This issue of Ancient History magazine looks at royal bodyguards, important figures in many ancient cultures, in theory providing some security for the ruler (although not always in reality!)
The article on the possible bodyguard of the Spartan kings is an interesting analysis of the limits of the available evidence, and attempts to reconcile a number of contradictory statements about the Hippeis.
The article on King David's bodyguard is interesting, if a little light on non-biblical sources to provide independent supporting evidence.
Two articles examine the bodyguards of Alexander and his cavalry guards of his successors in Egypt. The Romans come in with a look at one of Juvenal's satires, aimed at the Pretorian Guard, and a reconstruction of the appearance of a Pretorian Guardsman.
Away from the theme there is an interesting article on the development of the ala, the auxiliary cavalry of the Roman Army, attempting to penetrate the obscurity that hides them from us, and a look at the nature of warfare in ancient Spain that counters the general idea that the ancient Iberians took part in an early form of guerrilla warfare and instead fought a series of regular battles against the Romans.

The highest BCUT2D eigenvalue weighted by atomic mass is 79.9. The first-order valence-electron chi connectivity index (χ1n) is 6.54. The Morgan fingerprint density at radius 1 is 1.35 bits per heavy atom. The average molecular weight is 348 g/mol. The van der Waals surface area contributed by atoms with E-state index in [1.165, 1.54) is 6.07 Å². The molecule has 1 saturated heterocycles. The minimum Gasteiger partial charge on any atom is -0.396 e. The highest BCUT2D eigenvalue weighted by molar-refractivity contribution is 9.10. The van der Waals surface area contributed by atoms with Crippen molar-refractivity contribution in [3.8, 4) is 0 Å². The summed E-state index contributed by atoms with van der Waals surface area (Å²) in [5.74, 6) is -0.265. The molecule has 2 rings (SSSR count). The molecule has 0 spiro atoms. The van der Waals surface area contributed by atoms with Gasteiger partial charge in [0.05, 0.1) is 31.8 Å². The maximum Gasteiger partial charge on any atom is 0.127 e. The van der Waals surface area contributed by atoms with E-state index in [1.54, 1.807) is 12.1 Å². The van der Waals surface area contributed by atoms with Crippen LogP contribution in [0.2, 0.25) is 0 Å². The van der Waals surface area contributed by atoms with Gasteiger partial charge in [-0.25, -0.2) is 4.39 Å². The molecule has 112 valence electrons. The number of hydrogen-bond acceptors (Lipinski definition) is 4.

The Source: Laughing at the Praetorian Guard
Cavalry about the Court: The Ptolemaic Home Guard
The Soldier: Portraying Praetorian Guardsmen
Crethi and Plethi and 'Mighty Men': The Bodyguard of King David
Protecting Sparta's Kings: and the role of the Hippeis
Luck, Divine Providence and an Elite: Alexander's bodyguards in times of war and peace
The Weapon: Peculiar Praetorian pila
Far Travelled Horsemen: The Ala Siliana
The Debate: Guerrilleros inHispania